The Chinese government is mulling a pivotal adjustment to the models that it uses to determine the Renminbi’s central parity rate against the greenback, with a view to stymieing excessive volatility.
The China Foreign Exchange Trade System has announced that it is considering the introduction of a “counter-cyclical factor” to the current pricing model, as part of efforts to curb pro-cyclical fluctuations caused by what it refers to as “irrational sentiment” on the forex market.
The central parity rate of the Chinese yuan against the dollar is currently based on a weighted average of quotes provided by market makers, whose models are based on factors in including rate changes compared to a basket of currencies as well as the prior day’s closing rate on the interbank forex market.
The central parity rate is then used as the key benchmark the spot market price, which is permitted diverge from it by 2% either way each trading day.
In CFETS’ opinion the models currently used fail to take into account the fact that the foreign exchange market is characterised by irrational “pro-cyclical” expectations, which warp demand and supply as well as heighten the risk of excessive market responses.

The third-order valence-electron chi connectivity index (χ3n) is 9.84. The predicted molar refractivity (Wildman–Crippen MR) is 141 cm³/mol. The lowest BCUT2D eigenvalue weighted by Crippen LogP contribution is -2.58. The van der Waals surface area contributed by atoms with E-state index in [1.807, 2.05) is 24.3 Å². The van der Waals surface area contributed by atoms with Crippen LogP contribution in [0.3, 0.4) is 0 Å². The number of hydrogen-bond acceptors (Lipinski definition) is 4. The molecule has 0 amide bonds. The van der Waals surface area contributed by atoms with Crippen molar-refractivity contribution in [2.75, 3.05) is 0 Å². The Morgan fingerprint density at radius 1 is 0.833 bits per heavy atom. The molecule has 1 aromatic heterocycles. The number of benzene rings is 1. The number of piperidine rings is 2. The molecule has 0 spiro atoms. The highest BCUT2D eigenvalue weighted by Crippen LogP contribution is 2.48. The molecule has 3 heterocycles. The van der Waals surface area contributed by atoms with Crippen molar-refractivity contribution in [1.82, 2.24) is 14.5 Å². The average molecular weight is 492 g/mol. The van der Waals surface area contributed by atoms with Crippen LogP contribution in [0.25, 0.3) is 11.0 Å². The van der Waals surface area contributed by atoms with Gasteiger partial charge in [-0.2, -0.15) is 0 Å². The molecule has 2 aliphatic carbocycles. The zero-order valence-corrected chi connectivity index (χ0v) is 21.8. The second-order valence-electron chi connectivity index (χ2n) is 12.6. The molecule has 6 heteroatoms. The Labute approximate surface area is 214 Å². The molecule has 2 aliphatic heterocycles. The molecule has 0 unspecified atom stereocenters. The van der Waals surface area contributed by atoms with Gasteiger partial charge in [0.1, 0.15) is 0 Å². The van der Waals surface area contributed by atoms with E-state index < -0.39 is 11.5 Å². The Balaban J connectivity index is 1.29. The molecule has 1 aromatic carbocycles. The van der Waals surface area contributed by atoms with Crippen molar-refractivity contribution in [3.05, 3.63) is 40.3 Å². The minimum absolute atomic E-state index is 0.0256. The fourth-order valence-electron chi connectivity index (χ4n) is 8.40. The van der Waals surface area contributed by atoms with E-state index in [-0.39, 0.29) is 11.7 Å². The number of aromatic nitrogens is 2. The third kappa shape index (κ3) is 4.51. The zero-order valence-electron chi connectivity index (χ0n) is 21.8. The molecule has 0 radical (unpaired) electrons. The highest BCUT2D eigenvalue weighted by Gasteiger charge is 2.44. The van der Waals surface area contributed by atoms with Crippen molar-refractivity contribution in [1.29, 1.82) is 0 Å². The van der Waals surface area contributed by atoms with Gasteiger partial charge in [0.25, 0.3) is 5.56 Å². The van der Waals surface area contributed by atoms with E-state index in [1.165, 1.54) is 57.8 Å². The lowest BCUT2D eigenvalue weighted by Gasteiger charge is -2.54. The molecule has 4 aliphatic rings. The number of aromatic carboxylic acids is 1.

The introduction of a counter-cylical factor as proposed by the China FX Committee would correct this problem and instead focus market attention on macroeconomic performance.
Adjustments to the counter-cylical factor would also enable the central parity rate to serve as a more accurate reflection of China’s macroeconomic performance, as well as foreign exchange supply and demand.
According to the proposal the specific parameters for the model would determined by market maker banks based on their own expectations of future macroeconomic and forex market performance.
The announcement comes close on the heels of a recent report by the Wall Street Journal claiming that China has unofficially re-pegged its official currency to the US greenback following the election of President Trump.
Robin Brooks, chief economist at the Institute of International Finance and erstwhile currency strategist, said to WSJ that China’s management of its currency underwent a significant change following President Trump’s election, with Beijing essentially re-anchoring the RMB to the dollar.